The Creative Sector: A Proven Economic Catalyst for Rural America

Today’s post is from It reinforces some of the ideas we’ve been discussing on the site this week, about the role art plays in a community and the effect art has on our economy.

NGA   The National Governors Association (NGA) is the collective voice of the nation’s governors. Follow NGA at @NatlGovsAssoc

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Rural regions contain some of our nation’s most iconic landscapes and cherished heritage, yet many of them are struggling with persistent economic obstacles. Rural America is contending with the outmigration of young and skilled workers, low levels of educational attainment, infrastructure needs (both physical and digital), rising poverty rates, barriers to health care and poor health outcomes and problems related to an evolving economy ― especially the loss of industry.

While the overall U.S. economy has rebounded from the most recent recession, rural areas have not shared equally in the gains. In spite of facing similar problems, some rural areas have prospered since the Great Recession: They experienced population growth, earnings growth, higher household incomes and the ability to attract and retain workers.

The “secret sauce” for those prospering rural areas is their ability to leverage their creative sector assets to catalyze economic and workforce development initiatives in those rural areas. An extensive body of research by economists at the U.S. Department of Agriculture and the National Endowment for the Arts has found:

· Rural counties that are home to performing arts organizations experienced population growth three times faster and higher household incomes (up to $6,000 higher) than rural counties lacking performing arts organizations.

· Rural counties with design-driven businesses ― those that integrate branding and design services ― recovered more quickly from the recession, showing more growth in weekly earnings over the period from 2010 to 2014.

· Two out of three rural businesses report that arts and entertainment are important to attracting and retaining workers.

A forthcoming action guide from the National Governors Association (NGA), in partnership with the National Endowment for the Arts (NEA) and the National Assembly of State Arts Agencies (NASAA), describes three principles of arts-based rural development for governors and other state policymakers.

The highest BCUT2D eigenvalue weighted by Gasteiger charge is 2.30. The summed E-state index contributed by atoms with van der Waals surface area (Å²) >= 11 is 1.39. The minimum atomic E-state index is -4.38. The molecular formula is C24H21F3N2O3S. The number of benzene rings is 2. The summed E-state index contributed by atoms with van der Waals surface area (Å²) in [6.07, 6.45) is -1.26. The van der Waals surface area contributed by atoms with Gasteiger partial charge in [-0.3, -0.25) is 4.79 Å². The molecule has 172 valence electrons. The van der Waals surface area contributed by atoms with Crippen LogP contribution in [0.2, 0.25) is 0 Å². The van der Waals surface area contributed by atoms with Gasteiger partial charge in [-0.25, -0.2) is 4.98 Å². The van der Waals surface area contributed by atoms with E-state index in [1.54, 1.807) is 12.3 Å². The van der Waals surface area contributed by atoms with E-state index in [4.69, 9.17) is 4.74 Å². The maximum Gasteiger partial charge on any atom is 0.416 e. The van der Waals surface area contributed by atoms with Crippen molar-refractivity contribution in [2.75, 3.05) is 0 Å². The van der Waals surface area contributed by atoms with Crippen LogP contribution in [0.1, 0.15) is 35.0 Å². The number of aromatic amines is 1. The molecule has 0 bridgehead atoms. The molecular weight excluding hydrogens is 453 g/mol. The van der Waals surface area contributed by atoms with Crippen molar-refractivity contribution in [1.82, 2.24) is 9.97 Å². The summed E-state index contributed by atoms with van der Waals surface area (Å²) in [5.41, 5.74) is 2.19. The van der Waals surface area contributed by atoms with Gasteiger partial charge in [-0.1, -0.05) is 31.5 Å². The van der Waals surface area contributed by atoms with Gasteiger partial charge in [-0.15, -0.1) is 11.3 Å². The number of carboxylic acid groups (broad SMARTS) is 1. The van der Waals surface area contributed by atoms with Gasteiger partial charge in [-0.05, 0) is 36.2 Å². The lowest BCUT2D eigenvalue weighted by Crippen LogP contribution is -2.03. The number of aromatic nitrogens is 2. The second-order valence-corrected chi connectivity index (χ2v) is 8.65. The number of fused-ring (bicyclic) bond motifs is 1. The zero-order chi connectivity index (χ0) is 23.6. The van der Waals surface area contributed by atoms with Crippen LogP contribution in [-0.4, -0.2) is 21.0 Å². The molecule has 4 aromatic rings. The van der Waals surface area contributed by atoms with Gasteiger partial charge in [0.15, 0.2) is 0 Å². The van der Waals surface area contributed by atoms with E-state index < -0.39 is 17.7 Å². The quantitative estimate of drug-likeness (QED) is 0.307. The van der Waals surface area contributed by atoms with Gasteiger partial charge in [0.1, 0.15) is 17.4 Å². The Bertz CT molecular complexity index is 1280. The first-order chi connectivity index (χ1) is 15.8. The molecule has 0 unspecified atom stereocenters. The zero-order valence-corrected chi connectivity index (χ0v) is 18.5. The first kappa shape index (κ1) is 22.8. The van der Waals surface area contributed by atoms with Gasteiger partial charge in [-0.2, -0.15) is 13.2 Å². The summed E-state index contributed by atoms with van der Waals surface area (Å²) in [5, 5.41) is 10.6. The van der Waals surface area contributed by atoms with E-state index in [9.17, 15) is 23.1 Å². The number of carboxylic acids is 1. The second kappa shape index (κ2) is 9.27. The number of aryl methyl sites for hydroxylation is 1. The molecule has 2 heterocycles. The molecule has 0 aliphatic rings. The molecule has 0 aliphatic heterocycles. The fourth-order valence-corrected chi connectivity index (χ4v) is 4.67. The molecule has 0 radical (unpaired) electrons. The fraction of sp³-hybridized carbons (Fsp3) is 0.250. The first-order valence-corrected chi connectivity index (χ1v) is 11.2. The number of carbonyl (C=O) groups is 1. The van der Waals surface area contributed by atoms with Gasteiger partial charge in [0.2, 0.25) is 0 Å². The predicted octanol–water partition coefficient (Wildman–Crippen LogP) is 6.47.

· Creative sector initiatives are most effective when attuned to the particular creative assets and needs of rural communities.

· Those creative and cultural assets can be used as a springboard for local economic development ― that is, they can catalyze growth and amplify broader community planning and rural Main Street development.

· Creative sector initiatives add value when integrated with economic development, workforce development, community development and other state and local policies and practices.

When these principles are applied within a state’s existing policy framework, the steps can lift employment, wages and the quality of place in rural areas.

The action guide features numerous successful high-profile examples of states, regions and rural communities that have become more economically resilient and sustainable through creative sector initiatives. The Montana Artrepreneur Program, for example, expands entrepreneurial opportunities for rural visual artists by providing personal coaching and other business and marketing training over 10 months. Artists who received certification through the program between 2009 and 2014 experienced, on average, a 650 percent net sales increase and an 87 percent increase in out-of-state sales.

Nebraska Gov. Pete Ricketts is promoting creative entrepreneurship by providing access to “maker” equipment, such as 3D printers, through rural libraries. This is intended to help strengthen the maker culture in rural areas and expand the libraries’ roles as anchor organizations for economic development. The libraries are supported by community action teams who are reaching out to residents and offering training.